Middle East and North Africa
In the Middle East and North Africa, we're helping men who have sex with men access vital HIV services, and studying links between HIV and violence against women.
Although HIV prevalence across the Middle East and North Africa (MENA) is low, it has one of the fastest growing, concentrated epidemics in the world. One of the reasons for this is that it is largely hidden, with the most affected groups of people facing the highest levels of discrimination and criminalisation in everyday life.
For example, same sex activity is illegal in many countries across MENA, which makes it very difficult for men who have sex with men (MSM) to access the HIV prevention and treatment services that they need. Meanwhile, women living with HIV in this region report high levels of violence both before and after their diagnosis.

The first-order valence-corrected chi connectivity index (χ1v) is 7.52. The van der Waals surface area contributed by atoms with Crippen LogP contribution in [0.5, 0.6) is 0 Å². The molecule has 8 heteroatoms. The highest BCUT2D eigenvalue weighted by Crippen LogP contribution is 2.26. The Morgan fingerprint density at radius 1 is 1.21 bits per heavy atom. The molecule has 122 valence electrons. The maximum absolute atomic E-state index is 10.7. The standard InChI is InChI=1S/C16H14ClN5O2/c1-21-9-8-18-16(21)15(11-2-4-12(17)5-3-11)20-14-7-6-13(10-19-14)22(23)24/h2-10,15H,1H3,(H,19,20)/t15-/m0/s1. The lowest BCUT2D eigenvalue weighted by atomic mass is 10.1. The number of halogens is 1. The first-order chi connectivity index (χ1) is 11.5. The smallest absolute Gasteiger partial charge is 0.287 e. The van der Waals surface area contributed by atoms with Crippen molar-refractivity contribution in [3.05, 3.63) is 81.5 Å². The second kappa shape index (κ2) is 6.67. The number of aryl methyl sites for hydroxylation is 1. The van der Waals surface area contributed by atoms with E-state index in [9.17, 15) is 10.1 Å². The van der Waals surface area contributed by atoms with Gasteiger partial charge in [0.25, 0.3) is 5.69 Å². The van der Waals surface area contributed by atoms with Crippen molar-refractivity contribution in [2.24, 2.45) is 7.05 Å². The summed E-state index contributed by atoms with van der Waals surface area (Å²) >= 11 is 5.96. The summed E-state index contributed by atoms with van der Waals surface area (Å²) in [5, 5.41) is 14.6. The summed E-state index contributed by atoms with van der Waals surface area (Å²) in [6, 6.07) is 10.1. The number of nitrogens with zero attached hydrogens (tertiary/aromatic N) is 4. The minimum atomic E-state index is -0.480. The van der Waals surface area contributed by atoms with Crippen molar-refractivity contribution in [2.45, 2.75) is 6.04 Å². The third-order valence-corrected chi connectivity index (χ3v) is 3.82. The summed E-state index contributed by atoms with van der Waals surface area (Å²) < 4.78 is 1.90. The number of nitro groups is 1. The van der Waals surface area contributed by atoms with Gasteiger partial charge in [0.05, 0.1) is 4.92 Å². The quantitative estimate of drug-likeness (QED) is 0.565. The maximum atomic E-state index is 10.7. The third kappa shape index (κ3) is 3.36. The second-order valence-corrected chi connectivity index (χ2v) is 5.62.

Reaching these groups has been historically difficult. But we’re proud to work where others do not, creating programmes to improve MSM sexual health, reduce the violence that women face and influence local policy and attitudes.
Did you know?
- The number of new HIV infections across MENA rose 22% between 2010 and 2019.
- Around 45% of women living with HIV or at risk of HIV report that violence has affected their ability to either protect themselves from HIV or to manage their treatment.
- Around 40% of HIV infections across MENA in 2019 were among people who inject drugs.
- Key populations and their sexual partners account for 97% of all new infections in the region.
- Eight countries in the MENA region have the death penalty for same-sex sexual conduct.
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